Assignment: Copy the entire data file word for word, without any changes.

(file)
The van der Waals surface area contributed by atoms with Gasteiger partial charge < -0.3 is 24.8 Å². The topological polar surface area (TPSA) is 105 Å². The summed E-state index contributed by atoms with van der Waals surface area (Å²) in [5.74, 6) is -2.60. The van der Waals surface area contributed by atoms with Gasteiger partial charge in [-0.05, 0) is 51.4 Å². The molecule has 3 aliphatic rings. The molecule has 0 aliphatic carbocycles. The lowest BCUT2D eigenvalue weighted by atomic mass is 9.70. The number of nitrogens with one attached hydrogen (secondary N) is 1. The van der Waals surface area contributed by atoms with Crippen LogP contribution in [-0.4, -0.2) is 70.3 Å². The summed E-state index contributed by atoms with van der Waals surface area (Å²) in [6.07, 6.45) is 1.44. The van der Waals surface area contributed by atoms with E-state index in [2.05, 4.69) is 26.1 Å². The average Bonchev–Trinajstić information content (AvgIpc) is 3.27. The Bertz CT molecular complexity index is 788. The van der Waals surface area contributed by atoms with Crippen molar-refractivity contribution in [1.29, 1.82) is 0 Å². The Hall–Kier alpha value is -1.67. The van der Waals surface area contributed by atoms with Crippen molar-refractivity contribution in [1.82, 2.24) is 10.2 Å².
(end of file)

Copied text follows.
The van der Waals surface area contributed by atoms with Gasteiger partial charge < -0.3 is 24.8 Å². The topological polar surface area (TPSA) is 105 Å². The summed E-state index contributed by atoms with van der Waals surface area (Å²) in [5.74, 6) is -2.60. The van der Waals surface area contributed by atoms with Gasteiger partial charge in [-0.05, 0) is 51.4 Å². The molecule has 3 aliphatic rings. The molecule has 0 aliphatic carbocycles. The lowest BCUT2D eigenvalue weighted by atomic mass is 9.70. The number of nitrogens with one attached hydrogen (secondary N) is 1. The van der Waals surface area contributed by atoms with Crippen LogP contribution in [-0.4, -0.2) is 70.3 Å². The summed E-state index contributed by atoms with van der Waals surface area (Å²) in [6.07, 6.45) is 1.44. The van der Waals surface area contributed by atoms with E-state index in [2.05, 4.69) is 26.1 Å². The average Bonchev–Trinajstić information content (AvgIpc) is 3.27. The Bertz CT molecular complexity index is 788. The van der Waals surface area contributed by atoms with Crippen molar-refractivity contribution in [1.29, 1.82) is 0 Å². The Hall–Kier alpha value is -1.67. The van der Waals surface area contributed by atoms with Crippen molar-refractivity contribution in [1.82, 2.24) is 10.2 Å².